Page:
Like many, I grew up playing games with my family. Rummy 500 was my family’s bread and butter, but many other games crossed our table over the years. Games were a social activity; a way to bond and spend time together. When I got into the hobbyist side of games almost 10 years ago, I scoffed at the notion of playing games solo. Why would I want to do that? I have plenty of solitary activities I can do. Besides, playing a board game by yourself seemed kind of sad. Sure, I gave the original Thunderstone solo mode a try. Once. It was cool enough, but nothing I ever pursued past that initial curiosity. I borrowed Friday from a friend and was over it after one play. I even toyed with Lord of the Rings: The Card Game when it first came out, but quickly traded it away after a solo play. I was certain solo gaming was not for me. Games were to be played with others. I held onto the social aspect of gaming for a long time. Then Arkham Horror: The Card Game came out.
As I general rule, I didn’t used to like Fantasy Flight’s games. They were overly complex and full of conflict that offended my Eurogamer sensibilities. I don’t know what happened, nor when, but recent FFG releases started to make me turn away from my precious cube-pushing and look toward theme and dice. Cue “distracted guy” meme. I started picking up a few FFG titles and wondered about their latest release: Arkham Horror: The Card Game. I’d played the board game a couple of times, but never really liked it. I don’t even particularly like the Lovecraft mythos, yet something about this new LCG intrigued me. So, I bought it, expecting to get rid of it after my curiosity was satisfied. Like Lord of the Rings: The Card Game, I didn’t have anyone to regularly play the co-op mode with. Solo was my only option.
I played it. I loved it. I built a deck. I never build decks! The narratives woven throughout the campaign were fantastic and the use of the cards to setup a particular scenario blew my mind. I tore through each new mythos pack with the excitement of Christmas morning. I didn’t even want to play with anyone else. I could take this at my own pace and experience the game however I wanted. I admit, I broke some rules. Sometimes unintentionally. Sometimes intentionally. This was my party though and I could cheat if I wanted to.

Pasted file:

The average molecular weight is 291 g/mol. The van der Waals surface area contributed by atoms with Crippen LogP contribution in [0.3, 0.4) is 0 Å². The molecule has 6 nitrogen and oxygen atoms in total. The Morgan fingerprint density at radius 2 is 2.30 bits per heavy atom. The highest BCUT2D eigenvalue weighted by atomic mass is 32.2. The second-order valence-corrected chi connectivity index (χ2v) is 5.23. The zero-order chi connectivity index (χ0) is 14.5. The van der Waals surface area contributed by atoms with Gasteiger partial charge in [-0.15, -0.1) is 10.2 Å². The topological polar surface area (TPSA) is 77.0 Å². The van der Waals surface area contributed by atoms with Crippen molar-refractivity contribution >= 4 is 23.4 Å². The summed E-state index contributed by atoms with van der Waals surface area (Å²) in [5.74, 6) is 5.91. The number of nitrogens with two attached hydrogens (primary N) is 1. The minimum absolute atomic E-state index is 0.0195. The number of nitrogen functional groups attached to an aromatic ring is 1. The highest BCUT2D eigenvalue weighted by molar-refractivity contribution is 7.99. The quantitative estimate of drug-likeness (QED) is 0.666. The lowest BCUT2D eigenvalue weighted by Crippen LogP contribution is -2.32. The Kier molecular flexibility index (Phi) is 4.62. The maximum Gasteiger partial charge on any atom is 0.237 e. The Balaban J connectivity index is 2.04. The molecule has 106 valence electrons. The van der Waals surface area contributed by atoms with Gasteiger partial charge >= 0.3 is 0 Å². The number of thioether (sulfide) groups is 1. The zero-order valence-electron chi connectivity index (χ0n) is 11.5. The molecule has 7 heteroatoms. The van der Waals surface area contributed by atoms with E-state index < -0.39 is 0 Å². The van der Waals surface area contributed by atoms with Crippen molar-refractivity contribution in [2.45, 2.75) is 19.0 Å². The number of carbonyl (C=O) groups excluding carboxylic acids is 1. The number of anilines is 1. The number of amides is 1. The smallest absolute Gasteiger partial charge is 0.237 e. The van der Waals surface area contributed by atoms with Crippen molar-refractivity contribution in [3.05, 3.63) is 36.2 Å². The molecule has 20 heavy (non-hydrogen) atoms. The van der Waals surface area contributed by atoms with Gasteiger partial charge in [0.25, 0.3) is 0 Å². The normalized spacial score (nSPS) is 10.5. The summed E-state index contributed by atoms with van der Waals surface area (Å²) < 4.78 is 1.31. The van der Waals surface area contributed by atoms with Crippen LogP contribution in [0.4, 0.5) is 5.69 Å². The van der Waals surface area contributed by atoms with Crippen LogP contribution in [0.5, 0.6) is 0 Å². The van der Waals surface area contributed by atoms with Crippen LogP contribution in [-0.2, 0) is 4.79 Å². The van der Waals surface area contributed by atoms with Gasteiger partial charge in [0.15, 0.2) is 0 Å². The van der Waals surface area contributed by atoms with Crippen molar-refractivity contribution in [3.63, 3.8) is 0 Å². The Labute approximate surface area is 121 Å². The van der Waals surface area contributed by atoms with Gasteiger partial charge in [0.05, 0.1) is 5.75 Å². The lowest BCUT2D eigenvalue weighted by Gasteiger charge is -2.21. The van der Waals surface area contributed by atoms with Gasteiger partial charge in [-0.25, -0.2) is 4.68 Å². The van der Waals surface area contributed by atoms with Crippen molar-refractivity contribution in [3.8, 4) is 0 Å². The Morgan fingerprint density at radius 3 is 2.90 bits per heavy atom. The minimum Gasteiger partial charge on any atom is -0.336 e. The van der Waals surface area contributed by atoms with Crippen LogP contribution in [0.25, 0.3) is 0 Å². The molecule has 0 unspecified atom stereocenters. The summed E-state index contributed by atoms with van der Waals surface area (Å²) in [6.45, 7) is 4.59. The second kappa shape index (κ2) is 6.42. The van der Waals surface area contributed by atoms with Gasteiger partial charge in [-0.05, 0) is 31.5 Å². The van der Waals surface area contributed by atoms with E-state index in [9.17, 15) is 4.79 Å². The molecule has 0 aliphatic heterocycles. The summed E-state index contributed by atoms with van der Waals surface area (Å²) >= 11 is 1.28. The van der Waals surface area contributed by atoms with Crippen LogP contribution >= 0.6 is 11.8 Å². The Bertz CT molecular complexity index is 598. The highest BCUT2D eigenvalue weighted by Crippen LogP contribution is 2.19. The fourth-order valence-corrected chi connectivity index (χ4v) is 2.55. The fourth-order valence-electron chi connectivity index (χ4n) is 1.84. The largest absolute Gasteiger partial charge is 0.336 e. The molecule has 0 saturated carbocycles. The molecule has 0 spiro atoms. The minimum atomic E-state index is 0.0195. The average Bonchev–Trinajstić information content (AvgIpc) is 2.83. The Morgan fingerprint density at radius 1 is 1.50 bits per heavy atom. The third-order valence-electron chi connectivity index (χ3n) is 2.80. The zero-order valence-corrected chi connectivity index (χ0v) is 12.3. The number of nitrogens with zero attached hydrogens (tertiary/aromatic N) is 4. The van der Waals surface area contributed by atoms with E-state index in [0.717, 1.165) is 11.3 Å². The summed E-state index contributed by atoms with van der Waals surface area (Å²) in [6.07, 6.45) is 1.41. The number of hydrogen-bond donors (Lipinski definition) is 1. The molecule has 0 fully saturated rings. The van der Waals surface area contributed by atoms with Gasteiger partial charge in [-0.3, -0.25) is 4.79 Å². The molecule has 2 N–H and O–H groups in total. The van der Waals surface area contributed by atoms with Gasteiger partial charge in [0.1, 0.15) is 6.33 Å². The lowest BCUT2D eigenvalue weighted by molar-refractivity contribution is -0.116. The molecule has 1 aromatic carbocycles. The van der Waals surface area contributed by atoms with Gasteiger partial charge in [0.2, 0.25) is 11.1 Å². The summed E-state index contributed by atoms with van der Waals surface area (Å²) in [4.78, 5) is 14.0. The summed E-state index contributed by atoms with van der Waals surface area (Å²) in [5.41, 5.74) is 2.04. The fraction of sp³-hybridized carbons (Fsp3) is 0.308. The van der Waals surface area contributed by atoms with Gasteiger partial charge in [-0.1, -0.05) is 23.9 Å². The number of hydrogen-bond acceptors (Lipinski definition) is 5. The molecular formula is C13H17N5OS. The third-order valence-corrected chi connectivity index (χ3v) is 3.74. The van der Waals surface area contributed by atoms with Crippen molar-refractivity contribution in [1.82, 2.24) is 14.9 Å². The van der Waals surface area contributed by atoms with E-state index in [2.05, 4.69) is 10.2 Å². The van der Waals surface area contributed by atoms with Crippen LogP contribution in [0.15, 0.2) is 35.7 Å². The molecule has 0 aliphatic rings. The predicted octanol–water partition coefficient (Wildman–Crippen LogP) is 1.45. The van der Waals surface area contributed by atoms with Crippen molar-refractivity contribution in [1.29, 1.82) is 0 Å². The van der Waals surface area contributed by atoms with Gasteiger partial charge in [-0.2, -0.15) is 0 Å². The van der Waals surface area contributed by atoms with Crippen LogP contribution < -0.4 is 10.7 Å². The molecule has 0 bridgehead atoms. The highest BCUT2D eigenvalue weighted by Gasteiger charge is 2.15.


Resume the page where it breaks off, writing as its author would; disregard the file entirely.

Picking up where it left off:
I discovered a new kind of freedom with Arkham Horror: The Card Game and not just because I could finagle a few token pulls to my advantage. I realized I was enjoying playing solo as much as with others. It was a different kind of fun, but it was still fun. I learned that playing solo was providing me opportunities to experience games I otherwise wouldn’t be able to. I started looking at games with different eyes. That one game my group would never want to play? I could play it by myself. Those times I feel like playing a game, but don’t have a buddy? I could grab something off the shelf anyway. New game that needs to be learned for game night? Play the solo variant. This opened up a whole new world of possibilities and my shelves started to feel it.
Over the past couple of years, I’ve bought more games just for solo play. I grabbed Robinson Crusoe and Hostage Negotiator. I jumped at the release of Legacy of Dragonholt, Graphic Novel Adventures, and Choose Your Own Adventure: House of Danger. I backed The 7th Continent and Escape the Dark Castle. I’ve been tearing through Dungeon Degenerate every weekend and am getting ready to break out Renegade.
Ironically, this solo revolution of mine has ended up with me having more games in my solo queue than in my group one. I’m having a harder time getting to the table by myself than with others. It’s a wonderful problem to have. And I certainly don’t think solo gaming is sad anymore.